Examination of the role of nuclear deterrence in the 21st century [electronic resource] : a systems analysis approach
- Washington, D.C. : United States. Dept. of Energy, 2010. and Oak Ridge, Tenn. : Distributed by the Office of Scientific and Technical Information, U.S. Dept. of Energy.
- Additional Creators:
- Los Alamos National Laboratory, United States. Department of Energy, and United States. Department of Energy. Office of Scientific and Technical Information
- Restrictions on Access:
- Free-to-read Unrestricted online access
- Until very recently, an evaluation of US policy regarding deterrence and the role of its nuclear weapons arsenal as a deterrent has been largely absent in the public debate. With President's Obama embrace of a goal of a future world without nuclear weapons, issues of nuclear policy and deterrence have just recently risen to the forefront of policy discussions. The traditional role of US nuclear weapons-to deter the use of nuclear weapons by other states-endures, but is no longer unique nor even predominant. In an increasingly multi-polar world, the US now faces growing risks of nuclear weapons proliferation; the spread of weapons of mass destruction generally to non-state, substate and transnational actors; cyber, space, economic, environmental and resource threats along with the application of numerous other forms of 'soft power' in ways that are inimical to national security and to global stability. What concept of deterrence should the US seek to maintain in the 21st Century? That question remains fluid and central to the current debate. Recently there has been a renewed focusing of attention on the role of US nuclear weapons and a national discussion about what the underlying policy should be. In this environment, both the United States and Russia have committed to drastic reductions in their nuclear arsenals, while still maintaining forces sufficient to ensure unacceptable consequence in response to acts of aggression. Further, the declared nuclear powers have maintained that a limited nuclear arsenal continues to provide insurance against uncertain developments in a changing world. In this environment of US and Russian stockpile reductions, all declared nuclear states have reiterated the central role which nuclear weapons continue to provide for their supreme national security interests. Given this new environment and the challenges of the next several decades, how might the United States structure its policy and forces with regard to nuclear weapons? Many competing objectives have been stated across the spectrum of political, social, and military thought. These objectives include goals of ratification of the Comprehensive Test Ban Treaty, recommitment to further downsizing of the nuclear arsenal, embracing a long-term goal of the elimination of nuclear weapons, limitations on both the production complex and upgrades to nuclear weapons and delivery systems, and controls and constraints to limit proliferation of nuclear materials and weapons, particularly to rogue states and terrorist groups.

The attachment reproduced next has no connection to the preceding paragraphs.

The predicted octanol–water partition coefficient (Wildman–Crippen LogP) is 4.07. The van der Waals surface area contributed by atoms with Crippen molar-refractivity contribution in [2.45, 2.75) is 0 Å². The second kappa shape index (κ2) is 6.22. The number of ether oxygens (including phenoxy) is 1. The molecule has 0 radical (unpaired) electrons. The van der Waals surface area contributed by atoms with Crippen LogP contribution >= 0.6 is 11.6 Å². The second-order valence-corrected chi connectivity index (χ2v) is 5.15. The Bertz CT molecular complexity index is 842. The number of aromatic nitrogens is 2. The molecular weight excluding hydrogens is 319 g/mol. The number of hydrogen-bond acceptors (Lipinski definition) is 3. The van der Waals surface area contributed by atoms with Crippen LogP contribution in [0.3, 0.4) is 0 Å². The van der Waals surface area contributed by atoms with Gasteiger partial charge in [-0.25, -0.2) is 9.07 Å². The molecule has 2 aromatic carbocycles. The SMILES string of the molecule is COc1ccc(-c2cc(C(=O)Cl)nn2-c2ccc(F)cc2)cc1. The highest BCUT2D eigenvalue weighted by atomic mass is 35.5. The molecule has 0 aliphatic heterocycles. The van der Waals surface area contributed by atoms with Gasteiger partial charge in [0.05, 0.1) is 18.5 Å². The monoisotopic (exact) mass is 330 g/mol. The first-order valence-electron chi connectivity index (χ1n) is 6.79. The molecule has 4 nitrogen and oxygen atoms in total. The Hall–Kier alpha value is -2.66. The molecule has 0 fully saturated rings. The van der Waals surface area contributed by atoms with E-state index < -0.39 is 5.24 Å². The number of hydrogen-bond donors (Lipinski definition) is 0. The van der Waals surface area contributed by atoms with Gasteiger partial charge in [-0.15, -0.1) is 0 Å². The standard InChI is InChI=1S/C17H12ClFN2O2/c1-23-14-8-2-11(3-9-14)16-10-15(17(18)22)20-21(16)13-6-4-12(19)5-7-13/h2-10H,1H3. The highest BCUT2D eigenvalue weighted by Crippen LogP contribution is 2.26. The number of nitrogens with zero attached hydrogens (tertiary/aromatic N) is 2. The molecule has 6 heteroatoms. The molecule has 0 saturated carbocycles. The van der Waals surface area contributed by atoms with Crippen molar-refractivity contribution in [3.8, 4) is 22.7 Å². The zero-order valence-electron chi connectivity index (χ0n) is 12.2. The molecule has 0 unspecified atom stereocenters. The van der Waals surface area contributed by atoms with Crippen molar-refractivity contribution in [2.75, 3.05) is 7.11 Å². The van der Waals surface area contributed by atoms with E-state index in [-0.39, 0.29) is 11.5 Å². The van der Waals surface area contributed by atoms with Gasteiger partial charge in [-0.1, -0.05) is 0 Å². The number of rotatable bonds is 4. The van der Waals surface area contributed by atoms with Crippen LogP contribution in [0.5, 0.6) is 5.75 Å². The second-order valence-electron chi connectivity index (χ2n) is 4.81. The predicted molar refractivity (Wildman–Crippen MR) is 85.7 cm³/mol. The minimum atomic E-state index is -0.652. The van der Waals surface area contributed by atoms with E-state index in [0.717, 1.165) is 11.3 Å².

- Published through SciTech Connect., 01/01/2010., "la-ur-10-03518", " la-ur-10-3518", FT, and Martz, Joseph C; Stevens, Patrice A; Branstetter, Linda; Hoover, Edward; O' Brien, Kevin; Slavin, Adam; Caswell, David.
- Funding Information:
View MARC record | catkey: 14660439